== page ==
Category Archives: Biology

‘Doctor, are you willing, to try this Penicillin?’

Selina Hurley, Assistant Curator of Medicine, takes a look at the story behind a new addition to our collections.

One of the most enjoyable parts of a curator’s job is acquiring objects which become part of the national collections. Not only do we go out and actively seek objects but we also get offered some real gems. Recently arrived at the Science Museum is this rather wonderful object.

Wooden chest used by Major Scott Thomson, RAMC, to transport penicillin supplies to North Africa during the Second World War, 1939-1945.

Wooden chest used by Major Scott Thomson. Credit: Science Museum

Major Scott Thomson (1909-1992), a bacteriologist, used this chest was used to carry supplies of penicillin to combat gas gangrene during the Second World War.

Penicillin sample, London, 1943 ( Science & Society Picture Library )

Penicillin sample, London, 1943 ( Science & Society Picture Library )

Scott Thomson’s career during the Second World War began as Pathologist to various military hospitals until 1943 when he was appointed by the War Office to be bacteriologist to the Penicillin Research Team. Thomson was posted to Algiers in May 1943 with surgeon Ian Fraser after under going special training at Oxford with Howard Florey.

On returning to Britain with the successful results of his trials, a decision was taken by the MRC Penicillin Committee to concentrate supplies of penicillin in one area of main battle activity in Italy. In December 1943 he was posted to Monte Cassino and according to his obituary in the Journal of Medical Microbiology he was responsible for all of the world’s supply of penicillin during those months – a fact his daughters remember him retelling.

Manufacturing penicillin, 1943 ( Science and Society Picture Library )

Manufacturing penicillin, 1943 (Science & Society Picture Library)

Like many of his contemporaries, Scott Thomson talked little about his time during the Second World War. However, I was lucky enough to meet Major Scott Thomson’s family who delighted me with the snippets of information that they had about his experiences.

Consisting of just five people, the Penicillin units were often at the back of every march, considered at the lower end of the army hierarchy. The lines between Allied and Axis forces were often so blurred that senior Axis officers wandered into the Allied camp.

Scott Thomson believed that the medical profession’s job was to cure and bacteriology was the main way of doing this and focussed his research into antibiotics. In the late 1960s, his daughters remember him talking about the overuse of antibiotic resistance – a subject which is always in the news.

By far, my favourite snippet the family were kind enough to share was the lyrics to Song for Penicillin which may have been penned by a German friend of Thomson with German, English and Italian lyrics. Although the tune is not known, but believed to be based a popular German oompah song. I’ll leave you with the chorus of the song:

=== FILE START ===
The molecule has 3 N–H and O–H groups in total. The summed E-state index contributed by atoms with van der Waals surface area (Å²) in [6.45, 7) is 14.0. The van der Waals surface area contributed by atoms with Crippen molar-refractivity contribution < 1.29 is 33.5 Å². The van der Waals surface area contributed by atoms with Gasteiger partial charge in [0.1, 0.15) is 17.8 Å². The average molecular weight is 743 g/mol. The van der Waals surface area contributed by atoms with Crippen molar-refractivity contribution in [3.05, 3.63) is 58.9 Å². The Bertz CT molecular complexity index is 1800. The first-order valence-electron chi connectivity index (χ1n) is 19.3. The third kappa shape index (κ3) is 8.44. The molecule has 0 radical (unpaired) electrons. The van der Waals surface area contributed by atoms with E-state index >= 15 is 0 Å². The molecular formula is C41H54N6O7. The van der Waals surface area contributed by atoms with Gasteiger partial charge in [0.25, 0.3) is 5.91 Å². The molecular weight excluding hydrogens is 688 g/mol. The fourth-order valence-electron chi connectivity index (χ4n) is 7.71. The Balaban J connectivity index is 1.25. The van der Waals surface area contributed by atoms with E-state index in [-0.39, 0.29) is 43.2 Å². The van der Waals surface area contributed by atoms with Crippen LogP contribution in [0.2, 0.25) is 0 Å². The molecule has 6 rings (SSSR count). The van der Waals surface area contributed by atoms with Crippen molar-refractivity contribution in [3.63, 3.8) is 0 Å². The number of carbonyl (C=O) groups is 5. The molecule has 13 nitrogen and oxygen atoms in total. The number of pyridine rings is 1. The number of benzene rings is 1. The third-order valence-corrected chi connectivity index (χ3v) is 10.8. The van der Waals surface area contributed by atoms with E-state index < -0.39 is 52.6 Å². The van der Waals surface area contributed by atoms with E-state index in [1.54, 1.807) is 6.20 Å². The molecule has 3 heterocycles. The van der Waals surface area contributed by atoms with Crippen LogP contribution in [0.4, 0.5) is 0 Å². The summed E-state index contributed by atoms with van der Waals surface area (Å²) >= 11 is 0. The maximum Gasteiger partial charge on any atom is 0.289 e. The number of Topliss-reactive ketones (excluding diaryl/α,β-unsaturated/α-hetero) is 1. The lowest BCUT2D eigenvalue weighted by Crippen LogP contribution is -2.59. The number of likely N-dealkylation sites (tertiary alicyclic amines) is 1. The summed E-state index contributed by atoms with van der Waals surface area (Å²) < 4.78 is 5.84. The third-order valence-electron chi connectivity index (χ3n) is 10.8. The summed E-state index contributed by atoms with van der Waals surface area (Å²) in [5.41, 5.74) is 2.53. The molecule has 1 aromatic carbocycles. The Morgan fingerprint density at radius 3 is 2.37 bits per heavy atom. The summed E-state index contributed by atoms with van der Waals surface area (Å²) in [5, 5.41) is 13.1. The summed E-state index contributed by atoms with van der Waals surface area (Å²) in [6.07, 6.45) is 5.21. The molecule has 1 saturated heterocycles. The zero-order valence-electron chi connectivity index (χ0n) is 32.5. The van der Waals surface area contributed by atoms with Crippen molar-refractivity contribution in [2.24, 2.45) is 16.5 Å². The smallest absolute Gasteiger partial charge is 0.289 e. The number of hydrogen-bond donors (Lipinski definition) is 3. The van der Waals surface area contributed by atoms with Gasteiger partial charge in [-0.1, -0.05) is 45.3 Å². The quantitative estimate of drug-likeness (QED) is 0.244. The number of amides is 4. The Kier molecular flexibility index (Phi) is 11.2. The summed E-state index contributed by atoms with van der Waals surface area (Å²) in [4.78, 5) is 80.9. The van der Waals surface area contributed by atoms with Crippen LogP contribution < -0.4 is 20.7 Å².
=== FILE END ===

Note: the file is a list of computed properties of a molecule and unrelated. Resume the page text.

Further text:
German Doctor, are you willin’?

Go and try this Penicillin

This is something else than killin’ – Penicillin!

Penicillin! Penicillin!

Blink and you’ll miss it

How many people do you know that have had a cataracts operation? Cataract (the clouding of the lens of the eye) have been operated on for hundreds of years. One of the earliest operations was couching – pushing the clouded lens out of the way to restore some vision. By the 1740s, methods were developed to remove the lens completely.

Diorama showing a cataract operation, Persia, AD 1000 ( © Science Museum / Science & Society )

However it wasn’t until the 1940s, that a successful artificial alternative to the eye’s lens was found, the intra-ocular lens. While working with injured pilots during the Second World War, Sir Harold Ridley and others found that Perspex slivers in embedded in the eye were not rejected by the body. This held the key to finding the right material for intra-ocular lenses.

Intraocular lenses for the eye, England, 1979 ( Science Museum, London )

Working with Rayners Limited, Ridley implanted an intra-ocular lens made from using a plastic known as PMMA (polymethylmethacrylate). On 29 November 1949 the first intra ocular lens was implanted into a patient in secret at St Thomas’ Hospital London. In 1951, Ridley announced his work to his peers to some scepticism before it became widely used.Today’s intra-ocular lenses have a variety of designs with over 1500 being registered. Our tiny examples are on display in the Science and Art of Medicine gallery. If you want to find out more, try MuseumEye, the website of the British Optical Association Museum

For his services to ophathlmology Sir Harold Ridley was knighted in 2001.  and was on the Royal Mail’s Medical Breakthroughs stamp set alongside Sir Alexander Fleming, Sir John Charnley, Sir James Black (who developed beta-blockers, Sir Ronald Ross, and Sir Godfrey Hounsfield.

First Day Covers, September 2012 ( The British Postal Museum and Archive )